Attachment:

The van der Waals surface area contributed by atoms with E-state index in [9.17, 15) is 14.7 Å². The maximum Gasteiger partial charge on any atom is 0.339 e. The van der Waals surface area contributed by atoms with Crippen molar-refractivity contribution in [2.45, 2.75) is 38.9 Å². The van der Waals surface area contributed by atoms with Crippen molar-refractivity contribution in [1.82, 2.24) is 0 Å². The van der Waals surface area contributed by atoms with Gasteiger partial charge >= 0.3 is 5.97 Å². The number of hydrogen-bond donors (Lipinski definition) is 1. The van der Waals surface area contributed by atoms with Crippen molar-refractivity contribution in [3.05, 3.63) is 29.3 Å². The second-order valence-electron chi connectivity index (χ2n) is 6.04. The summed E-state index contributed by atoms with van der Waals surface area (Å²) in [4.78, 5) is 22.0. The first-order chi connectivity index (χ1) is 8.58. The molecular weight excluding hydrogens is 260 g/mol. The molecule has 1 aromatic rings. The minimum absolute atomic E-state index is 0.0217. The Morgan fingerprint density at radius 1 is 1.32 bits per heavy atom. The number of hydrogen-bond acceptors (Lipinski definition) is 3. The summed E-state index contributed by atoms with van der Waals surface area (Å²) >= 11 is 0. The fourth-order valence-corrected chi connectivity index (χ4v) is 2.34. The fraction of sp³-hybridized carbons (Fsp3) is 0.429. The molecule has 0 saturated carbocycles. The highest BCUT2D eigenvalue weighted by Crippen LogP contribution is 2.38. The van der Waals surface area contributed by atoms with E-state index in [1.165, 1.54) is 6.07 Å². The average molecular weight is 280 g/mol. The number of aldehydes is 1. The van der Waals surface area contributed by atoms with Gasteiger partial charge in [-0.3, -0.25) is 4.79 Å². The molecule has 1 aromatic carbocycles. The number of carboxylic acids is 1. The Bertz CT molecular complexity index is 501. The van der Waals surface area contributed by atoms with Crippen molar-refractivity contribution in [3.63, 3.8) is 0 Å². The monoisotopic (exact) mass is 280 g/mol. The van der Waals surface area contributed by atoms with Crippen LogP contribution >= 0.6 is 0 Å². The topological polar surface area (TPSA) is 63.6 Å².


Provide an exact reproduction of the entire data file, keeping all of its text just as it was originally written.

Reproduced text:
The van der Waals surface area contributed by atoms with E-state index in [9.17, 15) is 14.7 Å². The maximum Gasteiger partial charge on any atom is 0.339 e. The van der Waals surface area contributed by atoms with Crippen molar-refractivity contribution in [2.45, 2.75) is 38.9 Å². The van der Waals surface area contributed by atoms with Crippen molar-refractivity contribution in [1.82, 2.24) is 0 Å². The van der Waals surface area contributed by atoms with Gasteiger partial charge >= 0.3 is 5.97 Å². The number of hydrogen-bond donors (Lipinski definition) is 1. The van der Waals surface area contributed by atoms with Crippen molar-refractivity contribution in [3.05, 3.63) is 29.3 Å². The second-order valence-electron chi connectivity index (χ2n) is 6.04. The summed E-state index contributed by atoms with van der Waals surface area (Å²) in [4.78, 5) is 22.0. The first-order chi connectivity index (χ1) is 8.58. The molecular weight excluding hydrogens is 260 g/mol. The molecule has 1 aromatic rings. The minimum absolute atomic E-state index is 0.0217. The Morgan fingerprint density at radius 1 is 1.32 bits per heavy atom. The number of hydrogen-bond acceptors (Lipinski definition) is 3. The summed E-state index contributed by atoms with van der Waals surface area (Å²) >= 11 is 0. The fourth-order valence-corrected chi connectivity index (χ4v) is 2.34. The fraction of sp³-hybridized carbons (Fsp3) is 0.429. The molecule has 0 saturated carbocycles. The highest BCUT2D eigenvalue weighted by Crippen LogP contribution is 2.38. The van der Waals surface area contributed by atoms with E-state index in [1.165, 1.54) is 6.07 Å². The average molecular weight is 280 g/mol. The number of aldehydes is 1. The van der Waals surface area contributed by atoms with Gasteiger partial charge in [-0.3, -0.25) is 4.79 Å². The molecule has 1 aromatic carbocycles. The number of carboxylic acids is 1. The Bertz CT molecular complexity index is 501. The van der Waals surface area contributed by atoms with Crippen molar-refractivity contribution in [3.63, 3.8) is 0 Å². The monoisotopic (exact) mass is 280 g/mol. The van der Waals surface area contributed by atoms with Crippen LogP contribution >= 0.6 is 0 Å². The topological polar surface area (TPSA) is 63.6 Å².